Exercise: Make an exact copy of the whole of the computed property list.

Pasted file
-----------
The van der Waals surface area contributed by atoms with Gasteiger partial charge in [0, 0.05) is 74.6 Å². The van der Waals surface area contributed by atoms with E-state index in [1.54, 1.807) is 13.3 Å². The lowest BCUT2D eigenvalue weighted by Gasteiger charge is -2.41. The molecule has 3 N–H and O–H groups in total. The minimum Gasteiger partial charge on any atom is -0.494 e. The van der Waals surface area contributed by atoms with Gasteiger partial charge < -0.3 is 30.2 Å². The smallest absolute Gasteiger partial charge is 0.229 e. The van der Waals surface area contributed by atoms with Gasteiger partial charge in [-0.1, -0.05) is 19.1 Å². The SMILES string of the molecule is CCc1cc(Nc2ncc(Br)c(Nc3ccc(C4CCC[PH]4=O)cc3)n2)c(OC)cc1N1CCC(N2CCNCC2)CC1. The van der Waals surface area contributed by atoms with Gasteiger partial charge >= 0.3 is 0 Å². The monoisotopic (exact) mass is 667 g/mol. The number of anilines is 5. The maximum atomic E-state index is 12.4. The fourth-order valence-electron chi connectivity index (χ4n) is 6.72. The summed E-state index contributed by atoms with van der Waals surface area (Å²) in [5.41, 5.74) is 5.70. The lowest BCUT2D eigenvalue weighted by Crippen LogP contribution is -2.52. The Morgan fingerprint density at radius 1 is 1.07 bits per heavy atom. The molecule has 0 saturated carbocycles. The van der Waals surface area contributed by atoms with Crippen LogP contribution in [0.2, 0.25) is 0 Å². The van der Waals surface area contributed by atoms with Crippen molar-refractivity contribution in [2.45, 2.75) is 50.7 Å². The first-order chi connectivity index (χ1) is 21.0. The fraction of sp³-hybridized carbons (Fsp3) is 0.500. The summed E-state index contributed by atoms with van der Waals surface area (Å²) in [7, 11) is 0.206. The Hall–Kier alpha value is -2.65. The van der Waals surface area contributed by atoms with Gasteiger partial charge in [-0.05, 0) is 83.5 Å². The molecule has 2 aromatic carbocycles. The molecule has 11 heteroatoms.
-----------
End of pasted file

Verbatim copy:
The van der Waals surface area contributed by atoms with Gasteiger partial charge in [0, 0.05) is 74.6 Å². The van der Waals surface area contributed by atoms with E-state index in [1.54, 1.807) is 13.3 Å². The lowest BCUT2D eigenvalue weighted by Gasteiger charge is -2.41. The molecule has 3 N–H and O–H groups in total. The minimum Gasteiger partial charge on any atom is -0.494 e. The van der Waals surface area contributed by atoms with Gasteiger partial charge < -0.3 is 30.2 Å². The smallest absolute Gasteiger partial charge is 0.229 e. The van der Waals surface area contributed by atoms with Gasteiger partial charge in [-0.1, -0.05) is 19.1 Å². The SMILES string of the molecule is CCc1cc(Nc2ncc(Br)c(Nc3ccc(C4CCC[PH]4=O)cc3)n2)c(OC)cc1N1CCC(N2CCNCC2)CC1. The van der Waals surface area contributed by atoms with Gasteiger partial charge >= 0.3 is 0 Å². The monoisotopic (exact) mass is 667 g/mol. The number of anilines is 5. The maximum atomic E-state index is 12.4. The fourth-order valence-electron chi connectivity index (χ4n) is 6.72. The summed E-state index contributed by atoms with van der Waals surface area (Å²) in [5.41, 5.74) is 5.70. The lowest BCUT2D eigenvalue weighted by Crippen LogP contribution is -2.52. The Morgan fingerprint density at radius 1 is 1.07 bits per heavy atom. The molecule has 0 saturated carbocycles. The van der Waals surface area contributed by atoms with Crippen LogP contribution in [0.2, 0.25) is 0 Å². The van der Waals surface area contributed by atoms with Crippen molar-refractivity contribution in [2.45, 2.75) is 50.7 Å². The first-order chi connectivity index (χ1) is 21.0. The fraction of sp³-hybridized carbons (Fsp3) is 0.500. The summed E-state index contributed by atoms with van der Waals surface area (Å²) in [7, 11) is 0.206. The Hall–Kier alpha value is -2.65. The van der Waals surface area contributed by atoms with Gasteiger partial charge in [-0.05, 0) is 83.5 Å². The molecule has 2 aromatic carbocycles. The molecule has 11 heteroatoms.